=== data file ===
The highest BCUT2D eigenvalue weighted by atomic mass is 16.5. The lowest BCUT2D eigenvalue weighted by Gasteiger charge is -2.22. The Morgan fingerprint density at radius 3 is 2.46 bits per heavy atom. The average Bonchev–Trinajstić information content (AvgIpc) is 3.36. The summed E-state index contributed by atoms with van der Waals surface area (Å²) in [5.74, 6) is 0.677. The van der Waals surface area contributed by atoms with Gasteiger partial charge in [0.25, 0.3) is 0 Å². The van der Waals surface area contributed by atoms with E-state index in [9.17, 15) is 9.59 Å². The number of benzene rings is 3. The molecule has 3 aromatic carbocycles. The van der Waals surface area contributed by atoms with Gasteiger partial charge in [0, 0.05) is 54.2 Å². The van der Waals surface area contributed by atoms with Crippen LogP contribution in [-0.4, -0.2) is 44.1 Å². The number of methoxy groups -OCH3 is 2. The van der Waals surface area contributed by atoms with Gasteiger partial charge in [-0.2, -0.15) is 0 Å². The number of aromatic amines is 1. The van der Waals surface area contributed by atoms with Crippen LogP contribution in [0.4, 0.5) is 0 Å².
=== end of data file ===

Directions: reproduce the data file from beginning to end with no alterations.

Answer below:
The highest BCUT2D eigenvalue weighted by atomic mass is 16.5. The lowest BCUT2D eigenvalue weighted by Gasteiger charge is -2.22. The Morgan fingerprint density at radius 3 is 2.46 bits per heavy atom. The average Bonchev–Trinajstić information content (AvgIpc) is 3.36. The summed E-state index contributed by atoms with van der Waals surface area (Å²) in [5.74, 6) is 0.677. The van der Waals surface area contributed by atoms with Gasteiger partial charge in [0.25, 0.3) is 0 Å². The van der Waals surface area contributed by atoms with E-state index in [9.17, 15) is 9.59 Å². The number of benzene rings is 3. The molecule has 3 aromatic carbocycles. The van der Waals surface area contributed by atoms with Gasteiger partial charge in [0, 0.05) is 54.2 Å². The van der Waals surface area contributed by atoms with Crippen LogP contribution in [-0.4, -0.2) is 44.1 Å². The number of methoxy groups -OCH3 is 2. The van der Waals surface area contributed by atoms with Gasteiger partial charge in [-0.2, -0.15) is 0 Å². The number of aromatic amines is 1. The van der Waals surface area contributed by atoms with Crippen LogP contribution in [0.4, 0.5) is 0 Å².